Sarah Breymeier
I am definitely a believer in “different strokes for different folks,” however there is a single truth that we must all accept as podiatric vendors…
You probably already knew that, right? Then, I will be honest when I say I cannot accept it if you go to your hotel room right after a long day in the exhibit hall and stay there. Sorry to be harsh, but you’re wasting some of the most valuable sales time that you’re going to receive at any meeting.
There are still “different strokes for different folks” when it comes to this strategy, however.
Some love, and find success, networking in the lobby bar area after an exhibit hall is closed. Some may find this environment uncomfortable, especially if you don’t partake in alcohol consumption.¬†(note alcohol consumption is not required in this type of space; but I definitely get it if you feel out of place).¬†Keep reading, I have a recommendation for you soon.
If you do feel comfortable in that space, but don’t have a buddy to go with, that can also be intimidating because you’re surrounded by others who seem to know a lot of people. In this case, I would recommend that you offer one of your current customers to join you for a happy hour cocktail AND TO BRING A FRIEND. Yes, you will have to spend a few company dollars because you should definitely pay that tab, but make it worthwhile by ensuring your customer brings a colleague. Now you’ve put yourself in a position to have a new lead and a happy customer to sing your praises to that new lead.
If you do not want to be in that space; there’s always the offer to take some DPMs out to dinner; it can get really pricey, though, so you’ll want to know if this is in your travel budget before you leave the office.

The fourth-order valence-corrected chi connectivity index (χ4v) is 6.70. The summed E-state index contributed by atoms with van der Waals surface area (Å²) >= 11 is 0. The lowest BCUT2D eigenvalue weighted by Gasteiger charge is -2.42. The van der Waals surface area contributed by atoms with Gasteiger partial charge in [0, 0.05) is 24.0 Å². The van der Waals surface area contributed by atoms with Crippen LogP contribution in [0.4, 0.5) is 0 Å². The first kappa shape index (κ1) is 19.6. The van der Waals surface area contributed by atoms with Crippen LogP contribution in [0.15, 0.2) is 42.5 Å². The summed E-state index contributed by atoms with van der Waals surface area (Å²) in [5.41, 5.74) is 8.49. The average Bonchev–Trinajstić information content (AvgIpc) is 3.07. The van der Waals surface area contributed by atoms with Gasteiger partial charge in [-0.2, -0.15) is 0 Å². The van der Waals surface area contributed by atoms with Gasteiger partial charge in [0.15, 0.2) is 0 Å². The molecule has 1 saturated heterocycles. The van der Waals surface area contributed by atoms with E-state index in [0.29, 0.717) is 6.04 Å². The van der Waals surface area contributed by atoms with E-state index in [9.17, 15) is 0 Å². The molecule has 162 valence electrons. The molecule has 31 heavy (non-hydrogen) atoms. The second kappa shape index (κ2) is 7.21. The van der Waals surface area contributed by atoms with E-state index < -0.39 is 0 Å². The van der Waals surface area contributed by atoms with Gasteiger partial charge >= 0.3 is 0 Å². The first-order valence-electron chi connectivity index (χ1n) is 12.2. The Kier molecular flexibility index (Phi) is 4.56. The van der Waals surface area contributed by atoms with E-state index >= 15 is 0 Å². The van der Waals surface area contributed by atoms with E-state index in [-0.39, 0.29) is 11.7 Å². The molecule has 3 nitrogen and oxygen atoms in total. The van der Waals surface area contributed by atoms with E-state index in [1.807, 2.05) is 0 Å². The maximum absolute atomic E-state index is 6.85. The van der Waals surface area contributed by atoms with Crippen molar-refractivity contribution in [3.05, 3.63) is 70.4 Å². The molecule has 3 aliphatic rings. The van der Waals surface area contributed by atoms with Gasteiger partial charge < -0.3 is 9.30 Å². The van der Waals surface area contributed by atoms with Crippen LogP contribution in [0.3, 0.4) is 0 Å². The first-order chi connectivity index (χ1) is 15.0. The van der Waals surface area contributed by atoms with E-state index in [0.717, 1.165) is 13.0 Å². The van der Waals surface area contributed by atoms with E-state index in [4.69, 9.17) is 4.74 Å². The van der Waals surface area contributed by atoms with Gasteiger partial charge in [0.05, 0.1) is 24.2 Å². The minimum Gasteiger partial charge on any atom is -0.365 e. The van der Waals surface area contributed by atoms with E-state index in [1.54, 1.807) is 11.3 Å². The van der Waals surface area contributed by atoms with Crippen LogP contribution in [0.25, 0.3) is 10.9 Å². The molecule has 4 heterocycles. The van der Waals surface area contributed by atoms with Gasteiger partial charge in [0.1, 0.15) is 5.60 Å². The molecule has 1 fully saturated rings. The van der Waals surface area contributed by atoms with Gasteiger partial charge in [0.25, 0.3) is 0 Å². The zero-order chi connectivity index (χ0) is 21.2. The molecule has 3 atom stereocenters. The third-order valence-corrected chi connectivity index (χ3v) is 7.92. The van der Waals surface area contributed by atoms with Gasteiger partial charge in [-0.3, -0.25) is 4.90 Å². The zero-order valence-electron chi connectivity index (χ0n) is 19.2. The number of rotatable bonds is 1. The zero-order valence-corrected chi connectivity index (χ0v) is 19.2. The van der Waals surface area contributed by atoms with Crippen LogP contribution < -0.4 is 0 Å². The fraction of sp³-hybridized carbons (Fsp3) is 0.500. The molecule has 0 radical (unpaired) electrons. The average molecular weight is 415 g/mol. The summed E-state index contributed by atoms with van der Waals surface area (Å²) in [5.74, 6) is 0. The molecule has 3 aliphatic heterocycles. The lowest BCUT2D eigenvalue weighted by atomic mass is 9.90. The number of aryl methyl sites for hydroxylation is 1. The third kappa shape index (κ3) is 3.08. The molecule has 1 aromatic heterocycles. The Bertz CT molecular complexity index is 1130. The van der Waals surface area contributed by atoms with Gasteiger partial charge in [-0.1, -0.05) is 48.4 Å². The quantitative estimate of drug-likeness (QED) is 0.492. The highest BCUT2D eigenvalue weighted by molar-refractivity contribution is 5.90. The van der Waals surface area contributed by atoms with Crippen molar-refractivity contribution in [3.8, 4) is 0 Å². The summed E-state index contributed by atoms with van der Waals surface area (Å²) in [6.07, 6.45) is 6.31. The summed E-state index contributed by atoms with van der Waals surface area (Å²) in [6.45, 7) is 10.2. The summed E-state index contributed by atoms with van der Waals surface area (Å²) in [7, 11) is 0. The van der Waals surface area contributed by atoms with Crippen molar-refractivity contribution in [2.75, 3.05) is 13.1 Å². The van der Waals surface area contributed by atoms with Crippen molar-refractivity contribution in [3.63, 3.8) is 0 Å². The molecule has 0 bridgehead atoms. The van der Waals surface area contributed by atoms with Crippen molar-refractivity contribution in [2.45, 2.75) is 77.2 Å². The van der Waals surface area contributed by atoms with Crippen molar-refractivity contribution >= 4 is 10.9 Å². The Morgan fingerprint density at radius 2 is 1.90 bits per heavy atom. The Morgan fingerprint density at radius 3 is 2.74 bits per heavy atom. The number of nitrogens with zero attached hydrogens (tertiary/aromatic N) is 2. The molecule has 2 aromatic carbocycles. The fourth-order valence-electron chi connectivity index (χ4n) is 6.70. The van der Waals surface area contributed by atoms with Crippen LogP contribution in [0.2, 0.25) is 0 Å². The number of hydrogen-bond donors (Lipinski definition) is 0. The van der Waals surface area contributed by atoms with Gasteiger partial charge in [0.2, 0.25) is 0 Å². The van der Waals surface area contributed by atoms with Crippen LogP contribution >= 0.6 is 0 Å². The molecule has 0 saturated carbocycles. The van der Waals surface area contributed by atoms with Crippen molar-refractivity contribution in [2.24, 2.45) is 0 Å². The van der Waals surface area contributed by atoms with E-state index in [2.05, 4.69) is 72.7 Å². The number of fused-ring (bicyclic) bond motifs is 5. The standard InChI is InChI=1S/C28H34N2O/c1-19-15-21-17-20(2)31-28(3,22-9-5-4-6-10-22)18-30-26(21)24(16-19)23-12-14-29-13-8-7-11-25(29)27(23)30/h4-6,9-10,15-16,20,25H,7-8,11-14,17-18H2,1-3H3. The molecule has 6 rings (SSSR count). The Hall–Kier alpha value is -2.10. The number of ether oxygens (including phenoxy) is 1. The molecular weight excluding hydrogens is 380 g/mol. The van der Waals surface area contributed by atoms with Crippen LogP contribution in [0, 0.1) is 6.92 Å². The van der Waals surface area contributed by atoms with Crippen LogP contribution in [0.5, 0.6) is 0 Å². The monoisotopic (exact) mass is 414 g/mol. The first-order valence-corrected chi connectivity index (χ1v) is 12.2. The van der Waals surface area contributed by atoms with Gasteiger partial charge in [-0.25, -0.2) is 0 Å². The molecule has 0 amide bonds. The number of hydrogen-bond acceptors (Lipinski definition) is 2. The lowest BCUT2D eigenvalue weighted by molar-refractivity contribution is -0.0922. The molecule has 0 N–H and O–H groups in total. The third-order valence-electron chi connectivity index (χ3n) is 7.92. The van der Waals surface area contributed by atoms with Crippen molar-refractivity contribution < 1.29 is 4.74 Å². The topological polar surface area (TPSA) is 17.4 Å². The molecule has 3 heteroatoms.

You can also utilize your exhibit hall neighbor… you know, your new best friend. When you stand in a booth for an entire day next to another person just waiting for some action, you get to know your booth neighbor pretty well. It’s likely he/she knows some people you don’t. So be brave and ask that person if they would like to meet up once the hall is closed. You will both bump into others that you know and are in a position to make new introductions.
If they already have plans, they may ask you to join. Don’t feel like you’re intruding; they didn’t have to ask if they didn’t want to. So say yes!
If they say no, they say no. It’s not the end of the world, so do your best not to feel dejected. Instead, you’ve gotten out of your shell and you will be able to do it again at another show. The more you throw yourself into this situation, it will become a habit.
Finally, if you are aware of any type of social event that the meeting is putting on and is a part of your exhibitor fee – YOU BETTER BE GOING.
Or if a DPM or another company representative has asked you to join something they are invited to and can bring a friend/guest – YOU BETTER BE GOING.
These are your golden opportunities to meet people that you didn’t even realize could either become a new customer, a new partner, a new mentor; or could simply be someone you just have a blast with!
People are always amazed at how many people Ann and I know in the industry. Well, we’ve both been here over 10 years and it’s not like we knew everyone right away. Even people who have been in the industry longer than us can’t understand why we’ve been able to make so many connections. I didn’t realize it early on, but now I can see how this is all a domino effect of networking and saying yes to invitations.
I know it’s exhausting to stand in an exhibit hall all day and then continue to put on your happy face after hours. But that’s what the conference life is about. This is about hacking it.
Ultimately as a sales representative, it is your responsibility to take advantage of the environment you’re in. If you leave the exhibit hall floor and go straight to dinner by yourself and then to bed… you are not maximizing your opportunities.